19F-19F coupling constants are generally larger than 1H-1H coupling constants. Long range 19F-19F coupling, (2J, 3J or 4J of even 5J) are commonly observed. Generally, the longer range the coupling, the smaller the value.[11] Hydrogen couples with fluorine, which is very typical to see in 19F spectrum. With a geminal hydrogen, the coupling constants can be as large as 50 Hz. Other nuclei can couple with fluorine, however, this can be prevented by running decoupled experiments. It is common to run fluorine NMRs with both carbon and proton decoupled. Fluorine atoms can also couple with each other. Between fluorine atoms, homonuclear coupling constants are much larger than with hydrogen atoms. Geminal fluorines usually have a J-value of 250-300 Hz.[11] There are many good references for coupling constant values.[11] The citations are included below.

Applications[edit]

Most commonly 19F NMR spectroscopy is used to analyze the structure of organofluorine compounds. Representative targets of this method are the many pharmaceuticals that contain C-F bonds. The technique is also used to analyze fluoride salts.[12]

Notes[edit]

  1. ^ The nuclei 89Y, 103Rh and 169Tm are also monoisotopic and spin ½, but have very low magnetogyric ratios.

References[edit]

  1. ^ Claridge, Timothy (2016). High Resolution NMR Techniques in Organic Chemistry. Oxford, United Kingdom: Elsevier. pp. 428–429. ISBN 978-0-08-099986-9.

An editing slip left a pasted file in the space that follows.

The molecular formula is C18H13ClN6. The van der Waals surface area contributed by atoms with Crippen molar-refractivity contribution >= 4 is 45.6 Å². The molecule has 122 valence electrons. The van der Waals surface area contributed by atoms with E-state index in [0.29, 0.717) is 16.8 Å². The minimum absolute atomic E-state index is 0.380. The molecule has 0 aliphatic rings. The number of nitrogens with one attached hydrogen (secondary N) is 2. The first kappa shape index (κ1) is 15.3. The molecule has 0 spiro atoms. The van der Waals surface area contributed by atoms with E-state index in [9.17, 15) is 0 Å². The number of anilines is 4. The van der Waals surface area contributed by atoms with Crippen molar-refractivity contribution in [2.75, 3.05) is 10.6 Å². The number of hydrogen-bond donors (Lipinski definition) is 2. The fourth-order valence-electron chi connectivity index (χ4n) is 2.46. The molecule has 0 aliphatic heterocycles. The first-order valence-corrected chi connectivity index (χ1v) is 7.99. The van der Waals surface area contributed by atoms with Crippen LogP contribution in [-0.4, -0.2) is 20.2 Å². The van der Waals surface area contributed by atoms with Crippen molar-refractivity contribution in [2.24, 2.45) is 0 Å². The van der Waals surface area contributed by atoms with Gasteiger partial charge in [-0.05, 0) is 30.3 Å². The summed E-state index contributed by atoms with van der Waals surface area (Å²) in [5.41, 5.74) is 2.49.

2. ^ Martino, R.; Gilard, V.; Malet-Martino, M. (2008). NMR Spectroscopy in Pharmaceutical Analysis. Boston: Elsevier. p. 371. ISBN 978-0-444-53173-5.
  3. ^ H. Friebolin "Basic One- and Two-Dimensional NMR Spectroscopy", Wiley-VCH, Weinheim, 2011. ISBN 978-3-527-32782-9
  4. ^ See Harris, Robin Kingsley and Mann, Brian E.; NMR and the periodic table, p. 13 ISBN 0123276500
  5. ^ a b c d e f g h Rosenau, Carl Philipp; Jelier, Benson J.; Gossert, Alvar D.; Togni, Antonio (2018-05-16). "Exposing the Origins of Irreproducibility in Fluorine NMR Spectroscopy". Angewandte Chemie International Edition. doi:10.1002/anie.201802620. ISSN 1433-7851.
  6. ^ Harris, R.K. "NMR nomenclature. Nuclear spin properties and conventions for chemical shifts(IUPAC Recommendations 2001)". Pure and Applied Chemistry. 73: 1795–1818.
  7. ^ H., Dungan, Claude (1970). Compilation of reported F¹⁹ NMR chemical shifts, 1951 to mid-1967. Van Wazer, John R.,. New York,: Wiley-Interscience. ISBN 0471226505. OCLC 88883.
  8. ^ a b Silverstein, Robert M.; Webster, Francis X.; Kiemle, David J. (2005). Spectrometric Identification of Organic Compounds (7th ed.). Hoboken, NJ: John Wiley & Sons, Inc. pp. 323–326. ISBN 978-0-471-39362-7.
  9. ^ a b c d Pretsch, Ernö; Bühlmann, Philippe; Badertscher, Martin (2009). Structure Determination of Organic Compounds (4th ed.). Berlin, Germany: Springer. pp. 243–259. ISBN 978-3-540-93809-5.
  10. ^ Jetton, R.E.; Nanney, J.R.; Mahaffy, C.A.L. The prediction of the 19F NMR signal positions of fluoroalkenes using statistical methods, J. Fluorine Chem. 1995, 72, 121.
  11. ^ a b c Dolbier, W. R. (2009) An Overview of Fluorine NMR, in Guide to Fluorine NMR for Organic Chemists, John Wiley & Sons, Inc., Hoboken, NJ, USA. doi: 10.1002/9780470483404.ch2
  12. ^ Gerken, M.; Boatz, J. A.; Kornath, A.; Haiges, R.; Schneider, S.; Schroer, T.; Christe, K. O. "The 19F NMR shifts are not a measure for the nakedness of the fluoride anion" Journal of Fluorine Chemistry (2002), 116(1), 49-58. doi:10.1016/S0022-1139(02)00101-X